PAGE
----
Portland Timbers need dramatic defensive improvement to return to MLS playoffs

Isaiah J. Downing-USA TODAY Sports

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The Portland Timbers had a down year in 2016, remaining in playoff contention until the last day of the season before being routed by already-eliminated rival Vancouver, and losing the Cascadia Cup for good measure. Most Timbers fans will tell you that postseason hope was largely false, as the team struggled mightily throughout the season and failed to really show the form they had when they won MLS Cup the previous year.

Fortunately, the Timbers appear to be on a cycle where they’re mostly bad one year, and mostly good the next. Given that trend —and the additions of Sebastian Blanco and David Guzman in the offseason — it seems like a good bet the Timbers will be in the playoff running in 2017, and could be a bonafide MLS Cup contender once more.

Key facts

2016 record: 12-14-8, seventh place in the Western Conference

2016 playoffs: Did not qualify

Head coach: Caleb Porter

Key additions: David Guzman, Sebastian Blanco, Jeremy Ebobisse, Lawrence Olum

Key losses: Nat Borchers, Jack Jewsbury, Lucas Melano

Projected starting XI (4-2-3-1): Jake Gleeson; Vytas, Liam Ridgewell, Lawrence Olum, Alvas Powell; David Guzman, Diego Chara; Darlington Nagbe, Diego Valeri, Sebastian Blanco; Fanendo Adi

Major trophies won, all-time: 2015 MLS Cup

What we think of our team: The Timbers are ready to return to the playoffs and are potentially sporting the best midfield in the league, but there’s reason to be suspicious of the defense before they prove themselves.

What outsiders think of our team: “With the addition of Sebastian Blanco, they have the potential to have the best attack in the league coupled with the worst defense. If they're on TV, you will not want to miss their games.”

Portland Timbers’ biggest rival: With apologies to the Vancouver Whitecaps, the answer here is undoubtedly the Seattle Sounders. The Timbers-Sounders rivalry has a long history, reaching back to the early days of the original NASL, and continuing to produce compelling fixtures ever since. With two fan bases that always show up and always are looking to one-up each other, this leg of the Cascadia Cup is intense both on the field and in the stands.

Best social media follow: For a heart-warming follow you want Diego Valeri (@DiegoDv8 on Twitter), for a socially conscious follow rookie Jeremy Ebobisse (@kingjebo on Twitter) is your man, and for pictures of boats and golf courses Liam Ridgewell (@liam_ridgewell on Twitter) has got you covered.

Our season hinges on the defense improving. The Timbers had the worst defense in the Western Conference in 2016, so they will need to get their back six sorted out and their front four bought in before the team can make any sort of push back into playoff contention.

Why this year won’t be like last year: The Timbers have made a pair of big changes to their lineup in Guzman and Blanco that will drastically reshape how they play, bringing back the dynamic, free-flowing attack that made the team so dangerous from 2013 to 2015, and bringing back the "Porterball" era ethos of defending on the ball and dominating teams with possession.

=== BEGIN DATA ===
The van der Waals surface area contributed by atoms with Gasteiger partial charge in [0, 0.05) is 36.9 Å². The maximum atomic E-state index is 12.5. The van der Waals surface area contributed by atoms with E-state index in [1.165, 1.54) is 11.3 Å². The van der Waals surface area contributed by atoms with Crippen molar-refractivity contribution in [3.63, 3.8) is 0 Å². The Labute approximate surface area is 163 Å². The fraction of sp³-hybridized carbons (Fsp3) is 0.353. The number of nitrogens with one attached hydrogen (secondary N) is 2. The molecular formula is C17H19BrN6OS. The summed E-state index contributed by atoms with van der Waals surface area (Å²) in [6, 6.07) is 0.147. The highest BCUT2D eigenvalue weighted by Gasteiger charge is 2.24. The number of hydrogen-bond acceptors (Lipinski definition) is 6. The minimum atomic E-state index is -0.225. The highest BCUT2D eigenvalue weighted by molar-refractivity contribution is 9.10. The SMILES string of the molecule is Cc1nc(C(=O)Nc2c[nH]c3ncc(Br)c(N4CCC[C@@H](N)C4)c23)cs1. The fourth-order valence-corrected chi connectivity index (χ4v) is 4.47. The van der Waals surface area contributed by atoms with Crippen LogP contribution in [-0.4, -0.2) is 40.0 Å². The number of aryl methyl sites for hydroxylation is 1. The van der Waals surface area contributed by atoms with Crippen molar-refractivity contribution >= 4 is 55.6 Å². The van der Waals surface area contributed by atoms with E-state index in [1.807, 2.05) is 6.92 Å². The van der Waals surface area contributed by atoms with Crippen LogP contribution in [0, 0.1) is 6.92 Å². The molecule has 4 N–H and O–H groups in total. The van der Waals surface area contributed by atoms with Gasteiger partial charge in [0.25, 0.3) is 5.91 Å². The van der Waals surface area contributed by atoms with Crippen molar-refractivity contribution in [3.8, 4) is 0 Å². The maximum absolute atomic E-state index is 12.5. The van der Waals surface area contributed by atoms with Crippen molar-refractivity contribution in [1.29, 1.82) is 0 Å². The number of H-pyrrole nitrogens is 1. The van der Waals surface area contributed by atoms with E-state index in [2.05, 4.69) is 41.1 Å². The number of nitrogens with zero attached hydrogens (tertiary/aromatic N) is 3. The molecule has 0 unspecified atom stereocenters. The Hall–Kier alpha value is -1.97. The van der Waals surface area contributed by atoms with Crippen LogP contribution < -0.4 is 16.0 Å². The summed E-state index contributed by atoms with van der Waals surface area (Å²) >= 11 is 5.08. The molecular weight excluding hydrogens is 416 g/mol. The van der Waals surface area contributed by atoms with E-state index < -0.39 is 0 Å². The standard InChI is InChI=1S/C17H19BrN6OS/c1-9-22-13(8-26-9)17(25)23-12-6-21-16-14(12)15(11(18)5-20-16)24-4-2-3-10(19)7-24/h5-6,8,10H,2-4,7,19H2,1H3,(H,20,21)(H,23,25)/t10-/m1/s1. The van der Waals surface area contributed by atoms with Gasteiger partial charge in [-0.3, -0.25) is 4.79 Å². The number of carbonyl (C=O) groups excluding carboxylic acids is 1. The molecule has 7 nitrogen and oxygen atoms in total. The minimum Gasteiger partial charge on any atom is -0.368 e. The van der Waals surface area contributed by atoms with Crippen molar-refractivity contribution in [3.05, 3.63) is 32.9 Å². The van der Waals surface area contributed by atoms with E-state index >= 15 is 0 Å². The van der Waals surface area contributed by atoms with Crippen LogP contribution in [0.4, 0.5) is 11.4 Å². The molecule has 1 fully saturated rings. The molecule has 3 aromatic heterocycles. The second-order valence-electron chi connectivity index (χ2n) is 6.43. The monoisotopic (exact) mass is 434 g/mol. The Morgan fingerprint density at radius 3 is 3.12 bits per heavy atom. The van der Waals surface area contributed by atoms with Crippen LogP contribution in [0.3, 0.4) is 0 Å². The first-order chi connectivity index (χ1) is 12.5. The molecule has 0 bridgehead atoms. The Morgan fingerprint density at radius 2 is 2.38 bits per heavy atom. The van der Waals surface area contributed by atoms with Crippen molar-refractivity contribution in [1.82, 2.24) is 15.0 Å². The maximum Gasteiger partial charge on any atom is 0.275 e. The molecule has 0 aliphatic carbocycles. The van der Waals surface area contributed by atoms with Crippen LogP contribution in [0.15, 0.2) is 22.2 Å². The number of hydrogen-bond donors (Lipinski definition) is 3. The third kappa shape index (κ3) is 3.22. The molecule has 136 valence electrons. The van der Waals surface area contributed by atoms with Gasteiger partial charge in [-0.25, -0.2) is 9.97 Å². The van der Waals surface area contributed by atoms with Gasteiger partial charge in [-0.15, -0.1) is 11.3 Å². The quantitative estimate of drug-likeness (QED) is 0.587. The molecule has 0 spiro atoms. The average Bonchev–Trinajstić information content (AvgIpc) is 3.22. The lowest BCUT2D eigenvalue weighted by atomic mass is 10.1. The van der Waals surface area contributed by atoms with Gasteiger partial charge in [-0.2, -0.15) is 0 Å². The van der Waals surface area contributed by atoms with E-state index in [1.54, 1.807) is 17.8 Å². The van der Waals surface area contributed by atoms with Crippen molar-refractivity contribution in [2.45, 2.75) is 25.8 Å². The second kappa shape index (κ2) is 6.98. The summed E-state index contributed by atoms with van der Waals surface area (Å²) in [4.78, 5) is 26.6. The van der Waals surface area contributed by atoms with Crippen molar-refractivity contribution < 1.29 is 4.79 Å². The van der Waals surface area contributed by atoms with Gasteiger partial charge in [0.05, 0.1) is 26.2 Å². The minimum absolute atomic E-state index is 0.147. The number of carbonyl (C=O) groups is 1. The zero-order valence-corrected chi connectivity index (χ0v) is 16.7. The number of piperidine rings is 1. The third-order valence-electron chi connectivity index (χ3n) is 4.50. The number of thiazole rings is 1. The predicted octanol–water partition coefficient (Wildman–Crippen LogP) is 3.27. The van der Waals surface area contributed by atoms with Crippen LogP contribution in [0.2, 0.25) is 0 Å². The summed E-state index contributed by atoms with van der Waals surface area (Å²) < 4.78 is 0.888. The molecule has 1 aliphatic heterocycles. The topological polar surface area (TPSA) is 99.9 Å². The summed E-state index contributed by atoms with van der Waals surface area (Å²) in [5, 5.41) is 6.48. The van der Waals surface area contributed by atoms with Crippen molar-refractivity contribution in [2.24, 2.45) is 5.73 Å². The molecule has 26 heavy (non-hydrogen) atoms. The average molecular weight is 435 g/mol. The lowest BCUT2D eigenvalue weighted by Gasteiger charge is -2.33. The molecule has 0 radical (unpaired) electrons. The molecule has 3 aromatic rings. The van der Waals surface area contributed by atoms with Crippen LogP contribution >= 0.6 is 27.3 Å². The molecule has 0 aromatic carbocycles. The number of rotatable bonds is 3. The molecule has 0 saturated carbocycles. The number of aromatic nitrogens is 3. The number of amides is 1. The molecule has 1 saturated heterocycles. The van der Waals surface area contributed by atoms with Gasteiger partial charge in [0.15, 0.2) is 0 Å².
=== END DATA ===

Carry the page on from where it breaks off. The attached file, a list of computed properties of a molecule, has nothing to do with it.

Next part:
Key player: Guzman. The Timbers' new Costa Rican No. 6 brings a defensive structure to the Timbers' midfield that will allow Diego Chara to roam free, win balls, and facilitate the attack in his more natural No. 8 role. Equally important, Guzman has so far shown to be an excellent distributor of the ball, both in retaining possession and in springing the attack from his position at the defensive midfield spot.

Projected finish in 2017: Fifth in the Western Conference.

Wild prediction: Darlington Nagbe will record double-digit assists in 2017, Diego Valeri will exceed a combined 20 goals and assists for the fourth time in five years, and Guzman will be Matt Doyle's pick for Newcomer of the Year but will be snubbed in favor of an attacking player.

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New Timbers pieces

There is little doubt about Guzman’s value to Portland defensive midfield setup. the jury is still out on Olum, but there are reasons for some optimism. I think Miller will be the key to the central backline upon his arrival. I look to him to pick up the most minutes behind Ridgewell (barring injury for either). Guzman may be the key player that determines overall Timbers success in 2017. I predict a very solid first-year with a nomination to MLS Newcomer list at season’s end buoyed by a 5 goal, 7 assist season. However, the over/under on his yellow card count is pegged at a lofty 7.5. Go Timbers!

Ridgewell is a joke for a TAM player…but at least he isn’t a DP anymore.

Caught ball watching against LA, he’s the reason we gave up that goal. From that, to him/Borchers in Vancouver in 2015 totally whiffing and blowing the lead in stoppage time (communication issues), the (dismissed) DUI…the number of bonehead moves is inexcusable from a guy who played in the EPL, who was a DP, and is a TAM player. To the point where ‘such a strong character’ couldn’t organize the backline to the tune of a single road win, or not worst GA in the west….I maintain my position that Borchers made Ridgewell look better than he is. Borchers was better than Ridgewell. We need two starting caliber CBs, and free up that TAM

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